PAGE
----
Other times, we are responding to burglar alarms at residences, or businesses. If someone was breaking into your home do you want the police to arrive in 2 minutes or in 10? Telegraphing “police are coming” from several blocks away with sirens blaring and lights blazing can have a detrimental effect to the criminal deciding to stay inside and be captured on the scene.

There are many many more situations that I can go on about, but the point is that if people see officers driving fast, please consider the circumstances. When someone calls 911 and states that someone is physically hurting or trying to kill them (usually in a very frantic manner), those calls have to be taken very seriously. Admittedly, and unfortunately, many times it is not as bad as what the caller had stated initially in the phone call to 911, but on the other hand sometimes it is.

So help arriving 30 seconds to a minute earlier could mean the difference between life and death. Every second counts when it comes to emergencies whether it be medical or criminal.

As a further P.S. to the post, please remember to yield the right of way to police/fire/EMS vehicles any time you see lights or hear sirens. It’s the law. Do so by immediately pulling over to the right side of the curb as possible. including one way streets.

A Cop’s Life: Chicago Officer Down July 12, 2010

Posted by southbendpolice in In The News.
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This letter was written by a Chicago Police Department officer as a response to an article written about the killing July 14th of Officer Thor Soderberg on the South Side of Chicago, in the parking lot of a police station, by his own service weapon by an assailant who overpowered the officer in broad daylight.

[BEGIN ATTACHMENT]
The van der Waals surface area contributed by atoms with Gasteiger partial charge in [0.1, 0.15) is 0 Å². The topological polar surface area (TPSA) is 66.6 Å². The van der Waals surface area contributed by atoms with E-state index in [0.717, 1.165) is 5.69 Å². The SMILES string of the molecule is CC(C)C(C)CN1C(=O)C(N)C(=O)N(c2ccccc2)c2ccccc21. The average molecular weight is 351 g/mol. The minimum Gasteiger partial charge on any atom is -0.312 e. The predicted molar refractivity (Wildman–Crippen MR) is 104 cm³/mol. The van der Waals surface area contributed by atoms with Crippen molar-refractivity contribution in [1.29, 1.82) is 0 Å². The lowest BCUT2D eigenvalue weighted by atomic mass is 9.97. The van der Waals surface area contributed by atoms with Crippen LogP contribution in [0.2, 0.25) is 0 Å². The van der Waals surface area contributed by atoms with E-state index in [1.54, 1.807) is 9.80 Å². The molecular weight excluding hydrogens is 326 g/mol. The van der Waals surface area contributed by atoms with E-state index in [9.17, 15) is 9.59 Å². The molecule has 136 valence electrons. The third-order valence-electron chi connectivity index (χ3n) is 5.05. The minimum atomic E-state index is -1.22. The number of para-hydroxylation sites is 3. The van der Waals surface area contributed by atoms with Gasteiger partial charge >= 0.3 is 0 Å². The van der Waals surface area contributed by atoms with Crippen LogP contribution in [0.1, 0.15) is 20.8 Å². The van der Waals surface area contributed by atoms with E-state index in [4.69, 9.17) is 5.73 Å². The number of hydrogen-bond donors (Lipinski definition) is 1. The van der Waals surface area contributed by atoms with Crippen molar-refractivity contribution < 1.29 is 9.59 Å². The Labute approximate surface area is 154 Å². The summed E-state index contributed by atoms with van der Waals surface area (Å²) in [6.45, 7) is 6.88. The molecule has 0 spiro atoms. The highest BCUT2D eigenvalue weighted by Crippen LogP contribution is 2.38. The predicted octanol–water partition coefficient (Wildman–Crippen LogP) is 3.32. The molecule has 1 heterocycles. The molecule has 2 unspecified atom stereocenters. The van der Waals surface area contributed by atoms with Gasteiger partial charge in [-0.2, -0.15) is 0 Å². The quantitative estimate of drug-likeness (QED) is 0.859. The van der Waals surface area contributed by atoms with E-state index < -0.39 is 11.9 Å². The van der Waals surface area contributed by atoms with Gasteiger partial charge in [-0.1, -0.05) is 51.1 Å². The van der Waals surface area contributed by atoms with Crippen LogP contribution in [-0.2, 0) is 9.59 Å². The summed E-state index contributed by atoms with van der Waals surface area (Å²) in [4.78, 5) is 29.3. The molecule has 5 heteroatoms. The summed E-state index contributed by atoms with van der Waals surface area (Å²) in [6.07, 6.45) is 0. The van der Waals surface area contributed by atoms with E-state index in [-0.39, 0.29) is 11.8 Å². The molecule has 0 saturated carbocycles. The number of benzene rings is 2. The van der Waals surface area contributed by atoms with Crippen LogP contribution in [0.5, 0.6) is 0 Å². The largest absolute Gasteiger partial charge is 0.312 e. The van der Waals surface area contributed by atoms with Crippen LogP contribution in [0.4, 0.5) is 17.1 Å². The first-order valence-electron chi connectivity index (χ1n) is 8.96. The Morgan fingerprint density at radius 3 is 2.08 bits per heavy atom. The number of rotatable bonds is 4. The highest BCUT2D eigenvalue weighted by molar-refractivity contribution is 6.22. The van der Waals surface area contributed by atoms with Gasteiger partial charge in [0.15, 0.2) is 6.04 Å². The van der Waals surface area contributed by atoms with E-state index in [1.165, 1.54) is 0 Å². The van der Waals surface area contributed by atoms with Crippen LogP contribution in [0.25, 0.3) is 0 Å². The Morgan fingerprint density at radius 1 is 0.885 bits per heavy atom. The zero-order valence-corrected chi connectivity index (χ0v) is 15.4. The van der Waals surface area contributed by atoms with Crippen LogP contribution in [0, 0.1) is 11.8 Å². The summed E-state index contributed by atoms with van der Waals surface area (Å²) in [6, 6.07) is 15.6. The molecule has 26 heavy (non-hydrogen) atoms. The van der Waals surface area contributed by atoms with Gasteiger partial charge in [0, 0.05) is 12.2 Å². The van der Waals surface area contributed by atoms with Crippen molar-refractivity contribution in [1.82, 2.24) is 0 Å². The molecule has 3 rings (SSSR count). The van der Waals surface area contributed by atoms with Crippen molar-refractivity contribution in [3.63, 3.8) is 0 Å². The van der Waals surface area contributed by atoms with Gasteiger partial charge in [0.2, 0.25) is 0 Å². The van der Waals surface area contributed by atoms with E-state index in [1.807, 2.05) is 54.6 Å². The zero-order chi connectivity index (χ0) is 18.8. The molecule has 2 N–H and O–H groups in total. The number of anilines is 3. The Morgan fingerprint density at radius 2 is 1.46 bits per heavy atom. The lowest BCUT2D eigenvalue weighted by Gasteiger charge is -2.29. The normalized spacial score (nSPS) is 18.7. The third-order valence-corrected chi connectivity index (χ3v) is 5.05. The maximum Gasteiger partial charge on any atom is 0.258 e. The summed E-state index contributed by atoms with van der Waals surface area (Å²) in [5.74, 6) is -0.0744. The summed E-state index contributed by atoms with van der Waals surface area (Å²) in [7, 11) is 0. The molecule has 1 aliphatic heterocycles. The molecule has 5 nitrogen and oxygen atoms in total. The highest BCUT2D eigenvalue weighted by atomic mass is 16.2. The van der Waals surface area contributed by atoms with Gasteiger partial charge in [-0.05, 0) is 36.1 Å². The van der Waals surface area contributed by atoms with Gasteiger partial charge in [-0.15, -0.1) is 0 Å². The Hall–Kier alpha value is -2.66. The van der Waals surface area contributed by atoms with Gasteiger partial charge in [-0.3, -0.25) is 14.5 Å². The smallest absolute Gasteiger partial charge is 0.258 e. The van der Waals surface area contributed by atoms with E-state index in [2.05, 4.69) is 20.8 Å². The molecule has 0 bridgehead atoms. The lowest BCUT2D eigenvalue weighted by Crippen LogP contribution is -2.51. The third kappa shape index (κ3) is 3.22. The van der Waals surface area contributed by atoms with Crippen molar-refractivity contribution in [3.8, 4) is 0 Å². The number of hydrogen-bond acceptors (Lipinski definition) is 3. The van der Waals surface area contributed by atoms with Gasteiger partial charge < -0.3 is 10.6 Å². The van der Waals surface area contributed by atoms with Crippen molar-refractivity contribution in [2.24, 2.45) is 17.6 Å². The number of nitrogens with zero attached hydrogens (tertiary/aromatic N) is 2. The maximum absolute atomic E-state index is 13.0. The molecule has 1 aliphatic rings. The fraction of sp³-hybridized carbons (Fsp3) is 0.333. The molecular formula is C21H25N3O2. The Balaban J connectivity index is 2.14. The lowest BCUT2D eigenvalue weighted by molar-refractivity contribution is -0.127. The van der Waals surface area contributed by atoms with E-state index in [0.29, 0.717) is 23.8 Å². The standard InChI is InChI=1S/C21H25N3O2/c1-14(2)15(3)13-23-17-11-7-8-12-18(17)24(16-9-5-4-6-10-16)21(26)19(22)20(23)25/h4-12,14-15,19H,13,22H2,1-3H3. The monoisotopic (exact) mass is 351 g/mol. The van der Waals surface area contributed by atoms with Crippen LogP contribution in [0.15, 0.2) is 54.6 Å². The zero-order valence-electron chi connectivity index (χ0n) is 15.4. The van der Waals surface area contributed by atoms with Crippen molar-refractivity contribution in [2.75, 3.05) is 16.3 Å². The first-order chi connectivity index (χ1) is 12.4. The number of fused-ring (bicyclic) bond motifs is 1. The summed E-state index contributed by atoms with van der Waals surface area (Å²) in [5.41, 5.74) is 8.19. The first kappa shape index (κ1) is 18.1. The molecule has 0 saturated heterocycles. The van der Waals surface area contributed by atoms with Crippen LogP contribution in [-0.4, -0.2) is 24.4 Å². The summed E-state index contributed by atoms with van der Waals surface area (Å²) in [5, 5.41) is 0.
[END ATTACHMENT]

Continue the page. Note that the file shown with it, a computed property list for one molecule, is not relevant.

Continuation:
As a department that has lost way too many good officers to needless acts of violence, this is worth sharing for its insight on what we all know and deal with everyday. Here’s the letter:

I am a Chicago police officer about to hit 20 years next month and also a Vietnam veteran, which often times seemed to be the same thing while on the job.

When we get up in the morning and put the uniform on, we don’t plan to encounter trouble, we don’t plan to run for blocks through gangways and streets in the dark after offenders.

We don’t plan on being told by a victim they don’t want an offender arrested while holding their hand over a swollen eye, and we don’t plan on having to stare down the barrel of our gun at someone who is staring down theirs.

We do what we did yesterday and today and will do tomorrow even in the light of another officer being murdered. We put on the uniform, go to roll call and into the street to serve and protect. We will think of Soderberg and other officers who have passed on but won’t lose our focus because we still have to serve and protect.

Some of us will think about getting home to take our little girls or boys to practice, pick up our wives or just sit in the yard and barbecue, but we won’t lose focus because we still have to serve and protect.

Our minds will be occupied with when, how and if we will ever get promoted, we will worry about working alone in a squad car at midnight, we will wonder if we will be able to pay a tuition by working overtime, but we won’t lose focus because we still have to serve and protect. We few, we happy few, we band of brothers will remain undaunted as we walk out the door in the morning, away from our families not knowing what we will face, but know this . . . there are those of us that will still go forward and serve and protect. We know the dangers, but we still go.

We are just men and women, with families like you, that only want to do what we do and be good at it. Sometimes it feels as if the city doesn’t really want us here, but until things change we are here for the duration. Sometimes with broken spirits, sometimes with broken limbs, sometimes with brothers or sisters that will go no further.

I love Chicago, I have loved this job though it has never loved me. To the brothers and sisters of CPD, God bless you all, walk tall and be safe.

Well put. Our thoughts and prayers go out to Officer Soderberg’s family and the Chicago PD family in your time of needless loss.